Robert Zuckerman has photographed portraits of iconic stars the world over, from David Bowie to Arnold Schwarzenegger.
His prolific career slowed — but did not stop — in the early 2000s after he started to have mobility issues, including developing a limp and losing his balance. He underwent a series of tests ordered by different doctors only to continuously receive no clear diagnosis.
Years later, in 2010, he was diagnosed with adult polyglucosan body disease (APBD), a rare, genetic disorder that affects the nervous system. By then, he needed to use a wheelchair most of the time, further slowing his career.
“Hollywood doesn’t really cater to people in wheelchairs,” he said in a recent phone interview, “but I kept going on.”
At a session for clinical trials in Dallas in 2014, Zuckerman met Jeff Levenson, a dentist from New York. Levenson, who serves as chief strategy officer for the APBD Research Foundation, decided to make a short documentary about Levenson, which resulted in Life Through a Lens.
The 11-minute film will screen on Aug. 1 as part of The Kehillah of Chester County’s annual Summer Shorts, an eight-week film festival at the Colonial Theatre in Phoenixville.
It includes footage Levenson filmed along with his daughter Ronete, who served as the film’s director and musical composer, of Zuckerman’s various exhibits and classroom visits.
The film has shown in nearly 20 film festivals thus far.
“It was a labor of love and for me; I feel like it’s a major life accomplishment,” Levenson said, noting it was the first film he’s made.
Showing the film will allow viewers to learn a little about the rare disease, which primarily affects Ashkenazi Jews between 30 and 60 years old.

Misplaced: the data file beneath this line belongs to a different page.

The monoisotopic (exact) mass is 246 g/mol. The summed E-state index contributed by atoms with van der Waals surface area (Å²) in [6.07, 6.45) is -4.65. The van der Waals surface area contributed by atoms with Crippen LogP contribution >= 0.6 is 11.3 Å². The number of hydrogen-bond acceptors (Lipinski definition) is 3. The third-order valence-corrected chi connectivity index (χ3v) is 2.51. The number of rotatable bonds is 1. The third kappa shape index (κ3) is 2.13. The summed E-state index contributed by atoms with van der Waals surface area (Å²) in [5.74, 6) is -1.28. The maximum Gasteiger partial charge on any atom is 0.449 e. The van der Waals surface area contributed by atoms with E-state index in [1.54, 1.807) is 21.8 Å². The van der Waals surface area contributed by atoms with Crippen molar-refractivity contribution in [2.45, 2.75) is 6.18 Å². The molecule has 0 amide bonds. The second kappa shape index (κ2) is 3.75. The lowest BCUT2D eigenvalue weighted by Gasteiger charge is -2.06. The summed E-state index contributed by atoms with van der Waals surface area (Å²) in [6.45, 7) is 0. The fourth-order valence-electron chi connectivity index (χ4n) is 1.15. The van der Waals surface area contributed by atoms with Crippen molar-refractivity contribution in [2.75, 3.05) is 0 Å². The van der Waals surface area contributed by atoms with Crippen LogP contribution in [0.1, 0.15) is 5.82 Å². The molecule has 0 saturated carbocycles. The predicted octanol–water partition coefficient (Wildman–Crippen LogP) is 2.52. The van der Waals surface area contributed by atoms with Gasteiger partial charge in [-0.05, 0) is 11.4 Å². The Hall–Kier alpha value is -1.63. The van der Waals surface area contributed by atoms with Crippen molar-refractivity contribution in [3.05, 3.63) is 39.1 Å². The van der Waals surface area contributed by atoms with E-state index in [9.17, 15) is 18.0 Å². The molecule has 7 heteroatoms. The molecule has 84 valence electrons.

“It’s an educational film about a little-known Jewish genetic disorder that nobody really knows about,” said Shelley Rappoport, Kehillah of Chester County director.
The disease is often misdiagnosed as multiple sclerosis due to its effects on the nerves, Levenson noted. It’s one of 7,000 orphan diseases — defined in the U.S. as a disease that affects fewer than 200,000 people — and of those, Levenson said, under 5 percent have any therapies at all.
While there have been strides, Levenson noted, “If you do the math, it’ll take hundreds of years to get to all of them.”
He noted the disease’s acronym can be used to identify its key symptoms:
A: Ashkenazi Jewish ancestry
P: Peripheral neuropathy, including numbness of the feet and hands
B: Bladder issues
D: Decreased energy
The foundation underwrites testing for the disease, which can be done via a saliva test.
For Levenson, who lost family members to APBD, the film represents a chance to spread awareness.
Added Zuckerman, “It shows, I think, people relate to the fact that someone who’s wheelchair-bound, paraplegic, et cetera, is still out doing things and making things happen, and I think that’s something that, to me, is a value to other people who have one sort of disease or another.”
He’s been in and out of nursing homes and hospitals, and used the time to complete a series of portraits of people who came to visit him that he took from his hospital bed, which will show at the Art Basel in Miami where he’s based. (“The sixth borough of New York,” he joked.)
“Rob inspires me every day,” Levenson said. “The film has brought me so much in terms of that inspiration.”
The films in the shorts series showcase different aspects of Jewish life.
“It’s fun,” Rappoport enthused. “Not all of the films are upbeat, a lot are very serious, but the likelihood of people having seen any of these films is negligible.”
As the series entered its fifth season — and is already in full swing — it’s moved into a bigger space, thanks to a new screening room at the Colonial Theatre, to accommodate the hungry audience.
“People love film and they like to talk about film,” Rappoport said. “We have lots of people come who are not Jewish who are members of the Colonial Theatre or people in the area friends invite to come, and we love that we’re able to share this with the community.”